Furthermore, once we involve ourselves in war, we have a reason to do whatever is required to minimise the suffering on both sides. While we may have very good reasons to want to win a defensive or humanitarian war, and this may mean giving priority to minimising our own losses, we also have compassionate reasons to cause no more suffering to others than is strictly necessary to achieve our aim. (There might also be reasons to do even less than that if it involves something like torture, but I think that that could raise issues going beyond just war theory.)
To the extent that just war theory packages up these ideas, it is surely quite defensible. However, the detail of the theory tends to go further. That may be a good thing in many cases. For example, the wish to create only the minimum possible suffering for the "other side" may lead us to try to avoid killing non-combatants who are no serious military threat. Accordingly, it's doubtless a good idea to adopt a rule against deliberate targeting of enemy civilians.
However, there are problems.
First, if we are going to draw up a checklist of things that should not be done in war - perhaps because we think that a simple, clear code of rules will be pragmatically useful - we should remember that the aim is to devise rules that will minimise suffering (and whatever else we are ultimately trying to achieve). It is not that breaches of the rules, per se, are intrinsically wrong. A war is not worse if there are more breaches of the rules but less actual suffering. What makes war so bad is essentially the suffering that it causes.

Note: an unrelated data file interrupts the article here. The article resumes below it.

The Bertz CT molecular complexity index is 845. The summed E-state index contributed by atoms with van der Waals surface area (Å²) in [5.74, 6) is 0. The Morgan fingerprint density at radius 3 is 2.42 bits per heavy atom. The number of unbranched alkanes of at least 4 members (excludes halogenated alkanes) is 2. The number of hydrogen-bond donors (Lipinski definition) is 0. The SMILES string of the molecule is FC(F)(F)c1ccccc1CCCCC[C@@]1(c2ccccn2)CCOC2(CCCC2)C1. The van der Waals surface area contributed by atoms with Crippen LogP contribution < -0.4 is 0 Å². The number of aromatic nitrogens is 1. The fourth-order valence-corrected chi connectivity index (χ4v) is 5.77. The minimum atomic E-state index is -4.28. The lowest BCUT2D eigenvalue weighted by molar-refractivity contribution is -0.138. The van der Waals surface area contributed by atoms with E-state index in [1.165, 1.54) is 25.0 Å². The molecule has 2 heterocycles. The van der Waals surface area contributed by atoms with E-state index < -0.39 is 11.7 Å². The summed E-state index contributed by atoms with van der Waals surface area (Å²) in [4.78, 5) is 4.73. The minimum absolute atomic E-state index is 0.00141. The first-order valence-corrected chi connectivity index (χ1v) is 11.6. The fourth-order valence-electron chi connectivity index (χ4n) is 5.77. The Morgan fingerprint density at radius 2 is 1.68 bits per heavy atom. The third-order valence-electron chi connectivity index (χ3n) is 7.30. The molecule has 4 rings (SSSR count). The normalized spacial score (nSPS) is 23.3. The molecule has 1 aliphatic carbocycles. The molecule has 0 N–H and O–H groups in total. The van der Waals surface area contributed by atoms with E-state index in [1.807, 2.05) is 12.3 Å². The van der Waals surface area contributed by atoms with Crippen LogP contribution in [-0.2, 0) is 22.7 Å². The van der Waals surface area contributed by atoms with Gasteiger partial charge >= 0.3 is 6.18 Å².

I'm happy for there to be an international code of war crimes that is applied fairly inflexibly by a human rights tribunal or similar body, but any such code will have the status of positive law. It will not be a list of actions that "just are" intrinsically wrong, because there are no such actions.
Thus, we should aim to develop, through treaty-making and international bodies, a code that really is likely, in current circumstances, to minimise suffering. If the concepts found in just war theory do not provide us with the best code from that viewpoint, then they are not the concepts that we need. Even if the more detailed concepts of just war theory have been useful, historically, I can imagine that some changes will be required to deal with contemporary circumstances involving insurgency, terror, computerised weapon systems, asymmetrical tactics, humanitarian interventions, and so on.
Second, think of the situation where we are choosing new weapons systems. It is easy to imagine a weapons system (call it System X) that will both minimise the suffering in foreseeable wars (compared to some alternative System Y) and work in such a way that it sometimes tempts military personnel to breach whatever code of rules for the conduct of war is in place at the time. System X may do so by affecting the psychological outlook of some personnel in undesirable ways (perhaps because they are able to attack from greater distances, which may reduce feelings of empathy for the enemy).